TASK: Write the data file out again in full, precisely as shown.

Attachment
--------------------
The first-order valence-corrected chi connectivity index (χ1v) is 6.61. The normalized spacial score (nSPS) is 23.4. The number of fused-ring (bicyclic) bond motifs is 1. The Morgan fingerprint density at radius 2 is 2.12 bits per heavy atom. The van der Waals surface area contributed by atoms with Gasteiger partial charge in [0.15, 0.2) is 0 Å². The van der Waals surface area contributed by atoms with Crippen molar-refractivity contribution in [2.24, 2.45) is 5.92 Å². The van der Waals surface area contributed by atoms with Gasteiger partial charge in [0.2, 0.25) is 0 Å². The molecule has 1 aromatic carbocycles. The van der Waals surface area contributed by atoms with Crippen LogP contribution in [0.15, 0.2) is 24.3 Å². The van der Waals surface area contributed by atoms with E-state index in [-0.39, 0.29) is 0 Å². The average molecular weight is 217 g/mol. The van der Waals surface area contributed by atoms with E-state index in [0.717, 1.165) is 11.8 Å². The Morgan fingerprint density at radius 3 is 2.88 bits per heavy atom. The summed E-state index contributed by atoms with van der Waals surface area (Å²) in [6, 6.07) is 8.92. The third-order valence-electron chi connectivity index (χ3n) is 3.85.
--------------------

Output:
The first-order valence-corrected chi connectivity index (χ1v) is 6.61. The normalized spacial score (nSPS) is 23.4. The number of fused-ring (bicyclic) bond motifs is 1. The Morgan fingerprint density at radius 2 is 2.12 bits per heavy atom. The van der Waals surface area contributed by atoms with Gasteiger partial charge in [0.15, 0.2) is 0 Å². The van der Waals surface area contributed by atoms with Crippen molar-refractivity contribution in [2.24, 2.45) is 5.92 Å². The van der Waals surface area contributed by atoms with Gasteiger partial charge in [0.2, 0.25) is 0 Å². The molecule has 1 aromatic carbocycles. The van der Waals surface area contributed by atoms with Crippen LogP contribution in [0.15, 0.2) is 24.3 Å². The van der Waals surface area contributed by atoms with E-state index in [-0.39, 0.29) is 0 Å². The average molecular weight is 217 g/mol. The van der Waals surface area contributed by atoms with E-state index in [0.717, 1.165) is 11.8 Å². The Morgan fingerprint density at radius 3 is 2.88 bits per heavy atom. The summed E-state index contributed by atoms with van der Waals surface area (Å²) in [6, 6.07) is 8.92. The third-order valence-electron chi connectivity index (χ3n) is 3.85.